--> Abstract: The Formation of the Deepwater Basin in the Eastern Central Arctic by Rapid Subsidence of Continental Crust, by E. V. Artyushkov and V. A. Poselov; #90096 (2009)

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The Formation of the Deepwater Basin in the Eastern Central Arctic by Rapid Subsidence of Continental Crust

Eugene V. Artyushkov1 and V. A. Poselov2
1Institute of Physics of the Earth, Moscow, Russia.
2VNII Oceangeologia, St. Petersburg, Russia.

The area in question 1.200.000 km2 in size and 1 to 4 km deep comprises the Lomonosov Ridge, Mendeleev Rise and Makarov Basin. The crust nature of the area is debatable so far. Over most of the area, the crust is 15-30 km thick and includes the granitic layer which is typical of the attenuated continental crust. Similar structure is observed, however, in the oceanic crust on the past and present hot spots, e.g., in Iceland and the Ontong Java Plateau. Hence the nature of the crust in the Eastern Central Arctic cannot be reliably inferred from its structure. We suggest a different approach to the problem. After ceasing of activity of mantle plumes, the extinct hot spots on the oceanic crust subside in the same way as the oceanic crust formed in the spreading ridges. At the initial stage, the water depth increases rapidly as a square root of time. In ~ 80 Ma, its final depth of 2000-3000 m is reached on the crust, 20-30 km thick. According to the deep-sea drilling data, no volcanism occurred on the Lomonosov Ridge in the Late Cretaceous and Cenozoic. This means that the hot spot, if existed in this region earlier, had become already extinct. During ~ 70 Ma in the Late Cretaceous and Paleocene, subsidence was insignificant, and the ridge remained near to sea level. At the end of the Early Miocene, rapid subsidence began, and in ~ 16 Ma the water depth reached 1.5-2 km. Such an evolution of the crustal movements cannot be explained by cooling of the oceanic lithosphere. It could occur only in the continental crust. In the absence of significant stretching in the Neogene, the rapid formation of the deep-water basin can be explained by the gabbro to eclogite transformation in the lower continental crust which was catalyzed by infiltration of active fluid from the mantle. In the Makarov Basin and the Mendeleev Rise, the subsidence evolved in a similar way which indicates the occurrence of continental crust in the region. Rapid crustal subsidence is a typical feature of large hydrocarbon basins, e.g., of the West Siberian and North Caspian basins. Hence the Eastern Central Arctic is expected to have a very large reserve.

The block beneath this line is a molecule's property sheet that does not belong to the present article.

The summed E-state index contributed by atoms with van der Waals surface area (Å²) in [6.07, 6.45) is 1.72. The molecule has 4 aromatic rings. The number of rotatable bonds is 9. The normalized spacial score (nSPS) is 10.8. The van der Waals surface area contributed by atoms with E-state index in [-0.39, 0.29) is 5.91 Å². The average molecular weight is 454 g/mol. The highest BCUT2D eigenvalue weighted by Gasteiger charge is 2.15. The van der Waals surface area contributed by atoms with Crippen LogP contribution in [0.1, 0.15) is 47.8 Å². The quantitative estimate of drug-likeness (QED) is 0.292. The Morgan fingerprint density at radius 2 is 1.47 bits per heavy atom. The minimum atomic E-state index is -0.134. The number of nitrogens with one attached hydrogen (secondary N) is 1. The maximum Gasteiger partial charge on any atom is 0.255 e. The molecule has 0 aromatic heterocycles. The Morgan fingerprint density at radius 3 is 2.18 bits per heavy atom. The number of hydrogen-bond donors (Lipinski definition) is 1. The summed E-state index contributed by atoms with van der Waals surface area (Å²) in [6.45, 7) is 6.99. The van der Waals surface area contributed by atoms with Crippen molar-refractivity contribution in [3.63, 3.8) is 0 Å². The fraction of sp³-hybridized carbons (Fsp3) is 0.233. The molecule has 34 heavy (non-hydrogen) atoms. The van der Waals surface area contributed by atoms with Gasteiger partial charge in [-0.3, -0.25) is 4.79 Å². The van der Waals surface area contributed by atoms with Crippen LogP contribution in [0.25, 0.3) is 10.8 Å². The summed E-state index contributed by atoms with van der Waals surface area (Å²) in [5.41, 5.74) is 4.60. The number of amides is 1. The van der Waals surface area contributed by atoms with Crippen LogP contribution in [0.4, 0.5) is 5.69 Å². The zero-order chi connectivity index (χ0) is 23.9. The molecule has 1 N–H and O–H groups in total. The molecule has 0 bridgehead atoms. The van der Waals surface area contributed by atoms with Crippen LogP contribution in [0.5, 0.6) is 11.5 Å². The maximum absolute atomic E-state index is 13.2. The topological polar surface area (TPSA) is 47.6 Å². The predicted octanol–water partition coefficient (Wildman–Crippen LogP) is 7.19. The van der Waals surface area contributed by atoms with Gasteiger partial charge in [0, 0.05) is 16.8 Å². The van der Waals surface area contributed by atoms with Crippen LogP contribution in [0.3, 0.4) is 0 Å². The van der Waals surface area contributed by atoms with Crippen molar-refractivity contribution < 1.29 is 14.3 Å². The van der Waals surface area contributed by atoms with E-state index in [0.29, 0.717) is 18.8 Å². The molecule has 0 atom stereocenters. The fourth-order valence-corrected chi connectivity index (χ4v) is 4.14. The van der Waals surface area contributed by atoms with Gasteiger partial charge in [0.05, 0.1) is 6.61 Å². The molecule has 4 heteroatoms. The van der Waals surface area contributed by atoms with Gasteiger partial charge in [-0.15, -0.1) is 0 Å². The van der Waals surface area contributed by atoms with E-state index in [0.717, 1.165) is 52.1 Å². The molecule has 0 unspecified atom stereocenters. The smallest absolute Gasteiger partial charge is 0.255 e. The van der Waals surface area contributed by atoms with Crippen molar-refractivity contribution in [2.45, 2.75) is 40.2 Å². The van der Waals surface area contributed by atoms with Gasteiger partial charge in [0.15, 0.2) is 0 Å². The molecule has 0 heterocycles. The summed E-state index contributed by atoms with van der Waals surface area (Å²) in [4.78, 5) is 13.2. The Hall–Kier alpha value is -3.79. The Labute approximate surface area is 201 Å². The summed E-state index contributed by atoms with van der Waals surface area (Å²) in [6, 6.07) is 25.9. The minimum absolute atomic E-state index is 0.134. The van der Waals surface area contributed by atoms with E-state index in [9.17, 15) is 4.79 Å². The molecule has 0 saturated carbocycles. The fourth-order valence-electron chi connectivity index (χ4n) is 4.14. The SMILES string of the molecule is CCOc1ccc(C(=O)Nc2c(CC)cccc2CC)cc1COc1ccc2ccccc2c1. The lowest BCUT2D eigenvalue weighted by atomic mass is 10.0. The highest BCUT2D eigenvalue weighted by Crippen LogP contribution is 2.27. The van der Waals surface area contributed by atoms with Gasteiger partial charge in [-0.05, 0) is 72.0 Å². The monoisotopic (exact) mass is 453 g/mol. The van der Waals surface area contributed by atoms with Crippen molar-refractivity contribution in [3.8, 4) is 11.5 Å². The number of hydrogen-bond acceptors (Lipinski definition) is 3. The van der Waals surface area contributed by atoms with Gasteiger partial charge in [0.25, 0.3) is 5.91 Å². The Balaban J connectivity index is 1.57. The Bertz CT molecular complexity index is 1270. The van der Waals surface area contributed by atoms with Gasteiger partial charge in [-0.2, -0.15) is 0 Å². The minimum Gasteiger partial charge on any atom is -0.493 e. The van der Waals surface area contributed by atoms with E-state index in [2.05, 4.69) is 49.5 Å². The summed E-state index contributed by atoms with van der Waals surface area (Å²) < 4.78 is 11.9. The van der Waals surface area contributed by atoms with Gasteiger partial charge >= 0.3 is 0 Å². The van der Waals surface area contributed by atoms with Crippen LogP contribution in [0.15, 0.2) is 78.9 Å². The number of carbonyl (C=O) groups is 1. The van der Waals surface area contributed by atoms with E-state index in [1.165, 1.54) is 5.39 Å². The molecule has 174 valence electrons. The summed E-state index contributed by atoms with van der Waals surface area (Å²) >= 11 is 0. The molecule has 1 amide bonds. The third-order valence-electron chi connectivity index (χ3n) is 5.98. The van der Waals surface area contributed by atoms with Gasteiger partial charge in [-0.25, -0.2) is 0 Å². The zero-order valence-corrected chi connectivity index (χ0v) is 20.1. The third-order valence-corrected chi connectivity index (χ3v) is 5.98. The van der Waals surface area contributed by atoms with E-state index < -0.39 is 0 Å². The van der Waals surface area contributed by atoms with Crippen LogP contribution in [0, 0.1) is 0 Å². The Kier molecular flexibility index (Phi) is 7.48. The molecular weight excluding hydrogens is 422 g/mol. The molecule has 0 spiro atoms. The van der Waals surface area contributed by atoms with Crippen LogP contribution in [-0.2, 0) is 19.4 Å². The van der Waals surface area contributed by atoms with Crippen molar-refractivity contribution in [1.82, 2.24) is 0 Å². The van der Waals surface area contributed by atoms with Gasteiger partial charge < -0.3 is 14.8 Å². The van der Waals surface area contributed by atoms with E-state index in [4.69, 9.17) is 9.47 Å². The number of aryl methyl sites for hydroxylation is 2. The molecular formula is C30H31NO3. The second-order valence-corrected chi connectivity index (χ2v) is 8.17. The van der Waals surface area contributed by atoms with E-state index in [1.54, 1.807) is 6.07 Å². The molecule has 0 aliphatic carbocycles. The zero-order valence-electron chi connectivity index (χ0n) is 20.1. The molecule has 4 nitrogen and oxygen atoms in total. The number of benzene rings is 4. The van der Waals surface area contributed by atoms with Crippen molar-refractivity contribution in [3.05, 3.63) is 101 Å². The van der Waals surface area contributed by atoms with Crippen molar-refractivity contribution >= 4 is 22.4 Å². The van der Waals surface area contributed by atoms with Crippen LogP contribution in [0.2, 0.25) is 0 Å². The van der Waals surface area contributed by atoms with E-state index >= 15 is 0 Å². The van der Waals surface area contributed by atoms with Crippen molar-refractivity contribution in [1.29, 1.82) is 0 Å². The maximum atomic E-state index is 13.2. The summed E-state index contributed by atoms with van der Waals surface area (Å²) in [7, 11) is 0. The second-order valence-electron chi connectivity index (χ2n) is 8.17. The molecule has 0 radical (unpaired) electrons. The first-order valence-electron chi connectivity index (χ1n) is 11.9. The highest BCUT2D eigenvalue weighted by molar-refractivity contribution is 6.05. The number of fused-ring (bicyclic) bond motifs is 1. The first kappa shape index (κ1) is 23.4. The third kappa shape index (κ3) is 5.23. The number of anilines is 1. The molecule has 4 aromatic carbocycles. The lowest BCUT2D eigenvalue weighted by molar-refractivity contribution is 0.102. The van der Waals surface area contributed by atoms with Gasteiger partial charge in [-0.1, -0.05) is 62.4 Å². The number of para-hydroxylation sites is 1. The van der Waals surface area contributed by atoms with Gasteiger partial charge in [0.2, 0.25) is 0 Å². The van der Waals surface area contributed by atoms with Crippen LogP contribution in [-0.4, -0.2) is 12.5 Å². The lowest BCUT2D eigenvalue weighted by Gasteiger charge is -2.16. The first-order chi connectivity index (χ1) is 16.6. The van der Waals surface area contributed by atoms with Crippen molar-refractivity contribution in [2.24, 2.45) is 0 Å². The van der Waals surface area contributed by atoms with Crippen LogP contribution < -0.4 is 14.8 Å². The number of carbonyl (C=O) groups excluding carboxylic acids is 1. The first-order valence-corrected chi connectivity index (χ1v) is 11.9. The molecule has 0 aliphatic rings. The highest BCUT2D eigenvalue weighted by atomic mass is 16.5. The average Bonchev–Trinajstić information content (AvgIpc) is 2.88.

AAPG Search and Discover Article #90096©2009 AAPG 3-P Arctic Conference and Exhibition, Moscow, Russia